Do you snore? Snoring is often made to be funny, but the truth is that snoring could actually point to something more serious: obstructive sleep apnea. Obstructive sleep apnea is a condition in which your airway becomes blocked by excess tissue while you sleep.

For many, sleep apnea can be controlled by special devices – a mouth guard or a CPAP machine, but for others, these devices interfere with sleep or are not successful. Another option for dealing with your snoring is surgery.

What’s the Danger?

Obstructive sleep apnea is a dangerous condition. Excess tissue blocking your airway not only causes snoring, it also causes you to momentarily stop breathing, an event which can last up to ninety seconds. You may jolt up, gasping for breath and not even know it.

Undiagnosed, this condition can lead to:

  1. Heart conditions such as an irregular heartbeat, a heart attack or heart disease.
  2. Stroke.
  3. High blood pressure.

Oral Surgery Can Help

Special devices to wear while you sleep, or modifications to the one you currently have, may help, but not always. Surgery, or a combination of surgeries, can solve obstructive sleep apnea and eliminate the need for devices. A uvulopalatopharyngoplasty, a procedure that is often performed along with another, removes excess tissue from your soft palate and uvula and repositions muscles to open your airway.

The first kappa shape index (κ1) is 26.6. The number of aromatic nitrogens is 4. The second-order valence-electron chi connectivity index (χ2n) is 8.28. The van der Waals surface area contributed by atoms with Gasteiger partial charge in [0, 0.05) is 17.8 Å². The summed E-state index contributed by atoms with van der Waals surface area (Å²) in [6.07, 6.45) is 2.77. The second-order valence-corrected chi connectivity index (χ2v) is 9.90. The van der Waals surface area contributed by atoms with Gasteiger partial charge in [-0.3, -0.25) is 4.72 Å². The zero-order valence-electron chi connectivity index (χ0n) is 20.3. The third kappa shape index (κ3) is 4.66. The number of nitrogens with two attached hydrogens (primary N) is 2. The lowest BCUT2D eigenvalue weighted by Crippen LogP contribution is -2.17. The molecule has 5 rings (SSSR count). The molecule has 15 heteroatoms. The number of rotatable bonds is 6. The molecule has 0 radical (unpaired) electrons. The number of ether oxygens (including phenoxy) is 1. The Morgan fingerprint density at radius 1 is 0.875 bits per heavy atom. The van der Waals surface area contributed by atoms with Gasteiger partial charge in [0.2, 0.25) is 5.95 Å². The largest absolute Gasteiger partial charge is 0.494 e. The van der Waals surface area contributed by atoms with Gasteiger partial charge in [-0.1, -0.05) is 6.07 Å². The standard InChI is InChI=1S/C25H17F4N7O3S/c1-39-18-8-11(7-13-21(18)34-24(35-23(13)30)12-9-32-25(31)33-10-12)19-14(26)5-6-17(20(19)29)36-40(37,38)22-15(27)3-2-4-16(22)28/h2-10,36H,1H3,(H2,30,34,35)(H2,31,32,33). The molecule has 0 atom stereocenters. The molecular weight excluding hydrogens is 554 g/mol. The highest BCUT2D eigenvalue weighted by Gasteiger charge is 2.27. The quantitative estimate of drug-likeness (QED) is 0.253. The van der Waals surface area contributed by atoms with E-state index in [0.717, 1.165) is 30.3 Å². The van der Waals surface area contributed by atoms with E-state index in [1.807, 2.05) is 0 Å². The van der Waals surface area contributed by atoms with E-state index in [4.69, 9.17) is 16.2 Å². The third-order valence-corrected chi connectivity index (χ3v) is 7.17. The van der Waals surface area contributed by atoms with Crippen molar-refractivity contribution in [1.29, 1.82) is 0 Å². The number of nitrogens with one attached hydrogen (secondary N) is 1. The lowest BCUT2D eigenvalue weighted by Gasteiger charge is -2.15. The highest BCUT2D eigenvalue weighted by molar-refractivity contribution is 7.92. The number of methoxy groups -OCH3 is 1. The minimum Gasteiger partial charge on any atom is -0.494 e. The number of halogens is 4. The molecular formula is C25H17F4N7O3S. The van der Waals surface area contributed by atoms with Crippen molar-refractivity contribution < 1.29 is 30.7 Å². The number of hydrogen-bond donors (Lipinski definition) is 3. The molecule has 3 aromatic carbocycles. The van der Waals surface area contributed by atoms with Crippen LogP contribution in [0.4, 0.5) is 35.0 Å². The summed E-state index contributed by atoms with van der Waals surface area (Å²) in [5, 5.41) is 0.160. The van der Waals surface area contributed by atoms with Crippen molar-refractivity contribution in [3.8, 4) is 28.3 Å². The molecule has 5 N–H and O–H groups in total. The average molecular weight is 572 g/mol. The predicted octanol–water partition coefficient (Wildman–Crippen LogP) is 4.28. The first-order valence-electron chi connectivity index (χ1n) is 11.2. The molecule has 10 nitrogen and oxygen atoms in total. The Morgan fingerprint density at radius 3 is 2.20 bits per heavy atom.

A genioglossus advancement focuses on the tongue. It tightens the tendon at the front of your tongue, bringing it forward. This helps to prevent your tongue from slipping into your throat.

A maxillomandibular advancement is a procedure that moves your jaw, along with your tongue and soft palate, forward. This helps to prevent your tongue and excess tissue from blocking your breathing.

Obstructive sleep apnea is a dangerous, potentially deadly, condition. Perhaps someone has pointed out that you snore. If you live alone, though, you may not even know you have it, unless you have woken up struggling to breathe or notice that you snore.

If you suspect you suffer from obstructive sleep apnea, or you are currently wearing a device to deal with the condition, contact or office today to see if surgery can help.